(Lat., belonging to a name) The view that things denominated by the same term share nothing except that fact: what all chairs have in common is that they are called ‘chairs’. The doctrine is usually associated with the thought that everything that exists is a particular individual, and therefore there are no such things as universals . Our common classifications are merely the flatus vocis or breath of the voice. Nominalism was suggested by Boethius, and is one of the most important elements in the philosophy of Ockham . It is not, however, easy to state the doctrine in a stable way, since if chairs can share the feature of being called ‘chairs’, then they ought to be able to share other features as well; the issue ought to be not how many cases of shared features there are, but what it is to share a feature, and whether language plays some fundamental role in creating the phenomenon. Nominalism is an extreme version of the permanently attractive idea that the common features of things are some kind of creation of human responses and ideas. See also conceptualism.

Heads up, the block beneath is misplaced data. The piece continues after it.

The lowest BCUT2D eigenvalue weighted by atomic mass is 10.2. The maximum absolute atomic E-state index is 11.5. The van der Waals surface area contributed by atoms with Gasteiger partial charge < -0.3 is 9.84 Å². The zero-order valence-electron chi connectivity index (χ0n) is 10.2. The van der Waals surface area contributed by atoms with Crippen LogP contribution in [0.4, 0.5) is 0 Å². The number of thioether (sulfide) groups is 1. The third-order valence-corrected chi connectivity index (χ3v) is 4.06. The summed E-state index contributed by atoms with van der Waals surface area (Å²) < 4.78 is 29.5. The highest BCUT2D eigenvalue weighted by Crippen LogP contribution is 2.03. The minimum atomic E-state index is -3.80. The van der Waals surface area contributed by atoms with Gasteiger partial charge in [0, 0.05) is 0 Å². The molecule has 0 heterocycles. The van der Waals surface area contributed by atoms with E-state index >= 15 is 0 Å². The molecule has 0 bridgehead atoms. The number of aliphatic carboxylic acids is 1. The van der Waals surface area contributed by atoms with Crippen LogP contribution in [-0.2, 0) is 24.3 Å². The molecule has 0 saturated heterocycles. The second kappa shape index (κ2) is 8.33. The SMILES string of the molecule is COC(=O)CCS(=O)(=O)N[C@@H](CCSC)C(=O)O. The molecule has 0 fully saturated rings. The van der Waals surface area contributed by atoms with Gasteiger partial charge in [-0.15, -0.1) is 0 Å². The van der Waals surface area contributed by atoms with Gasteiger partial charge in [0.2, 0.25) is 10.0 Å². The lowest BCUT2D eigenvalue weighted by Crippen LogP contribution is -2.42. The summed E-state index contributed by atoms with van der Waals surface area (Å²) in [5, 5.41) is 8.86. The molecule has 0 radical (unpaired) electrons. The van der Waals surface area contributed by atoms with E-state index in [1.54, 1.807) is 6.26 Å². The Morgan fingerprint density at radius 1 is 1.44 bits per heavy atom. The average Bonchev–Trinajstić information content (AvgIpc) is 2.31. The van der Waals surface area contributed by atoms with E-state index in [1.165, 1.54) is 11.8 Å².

Philosophy dictionary. . 2011.

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